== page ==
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Bukit Aman To Seek Australia's Assistance To Bring Nur Sajat Back To Malaysia

Bukit Aman CID director Abd Jalil Hassan has also urged the 36-year-old cosmetics entrepreneur to return home so she can help shed more light on the allegations that she was assaulted and molested by JAIS officers.

Cover image via theSundaily & @nursajatkamaruzzaman (Instagram)

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The Royal Malaysia Police (PDRM) will try to extradite cosmetics entrepreneur Nur Sajat, who has been on the run from the Malaysian government and is now living in Australia after being granted asylum

According to Bukit Aman CID director Abd Jalil Hassan, while the police have not received any formal confirmation about Nur Sajat current whereabouts, they are aware that she is now in Australia.

"Formally we still have not received confirmation that Nur Sajat is in Australia, however, we can see (that) based on recent social media postings. Officially, we have not received the confirmation from our embassies," The Star quoted Jalil as saying while he was speaking at a press conference in the federal police headquarters in Bukit Aman, Kuala Lumpur yesterday, 3 November.

He said that the Malaysian High Commission in Australia and the Malaysian Embassy in Thailand have officially written to the Australian government on the matter and are waiting for their reply.

Malaysiakini reported Jalil as saying that Bukit Aman will seek Australian authorities' assistance to extradite Sajat, but the matter is up to Australia whether the country wants to extradite her.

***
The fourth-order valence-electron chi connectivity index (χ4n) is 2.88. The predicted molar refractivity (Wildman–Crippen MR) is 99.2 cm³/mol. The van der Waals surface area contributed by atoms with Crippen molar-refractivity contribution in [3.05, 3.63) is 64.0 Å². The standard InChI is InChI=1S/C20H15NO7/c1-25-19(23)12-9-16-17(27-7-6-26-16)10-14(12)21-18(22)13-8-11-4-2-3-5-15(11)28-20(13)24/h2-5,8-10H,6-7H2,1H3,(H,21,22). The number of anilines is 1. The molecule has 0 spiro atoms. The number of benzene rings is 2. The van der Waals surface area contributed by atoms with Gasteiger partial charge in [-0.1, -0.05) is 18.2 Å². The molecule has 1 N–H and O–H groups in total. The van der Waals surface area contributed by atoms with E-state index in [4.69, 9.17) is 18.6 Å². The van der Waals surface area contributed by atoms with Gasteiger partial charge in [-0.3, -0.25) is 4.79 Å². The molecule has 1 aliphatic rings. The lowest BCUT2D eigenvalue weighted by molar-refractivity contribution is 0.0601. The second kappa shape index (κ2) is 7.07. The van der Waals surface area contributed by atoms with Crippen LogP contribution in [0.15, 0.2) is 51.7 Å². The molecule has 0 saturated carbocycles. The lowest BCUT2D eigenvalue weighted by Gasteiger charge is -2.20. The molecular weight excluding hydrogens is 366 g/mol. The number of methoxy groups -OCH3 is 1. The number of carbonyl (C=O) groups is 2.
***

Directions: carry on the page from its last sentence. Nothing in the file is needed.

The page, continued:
"We will try to get their assistance, according to the rules and laws in Australia. However, it is up to Australia’s sovereign rights," the news portal quoted him as saying.

Bukit Aman CID director Abd Jalil Hassan.

Image via theSundaily

Meanwhile, Jalil urged the 36-year-old to return home so she can help shed more light on the allegations that JAIS officers molested her

He said that police are checking with the Selangor Islamic Religious Department (JAIS).

"We are still seeking verification from the religious department whether the wrongdoings as alleged by the person (Sajat) against its officers happened," Jalil told reporters.

In an interview with the New York Times last month, Sajat alleged that she was assaulted and molested by religious officers during an incident that took place at the JAIS office in January this year.

According to her, at least three men kicked, pinned her down, and groped her breasts.

Sajat's mother reportedly witnessed the assault and confronted one officer asking how pious Muslims could do something like this, to which, the officer responded that "Sajat was a man so it was OK".

"They think it is justified to touch my private part and my breasts because they perceive me as a male person. They didn’t treat me with any compassion or humanity," Sajat told the international publication.

Sajat, who first escaped to Thailand in February this year and then quietly moved to Australia in October, has been under intense scrutiny by both local authorities and netizens as early as 2016 after she publicly announced that she identifies as a woman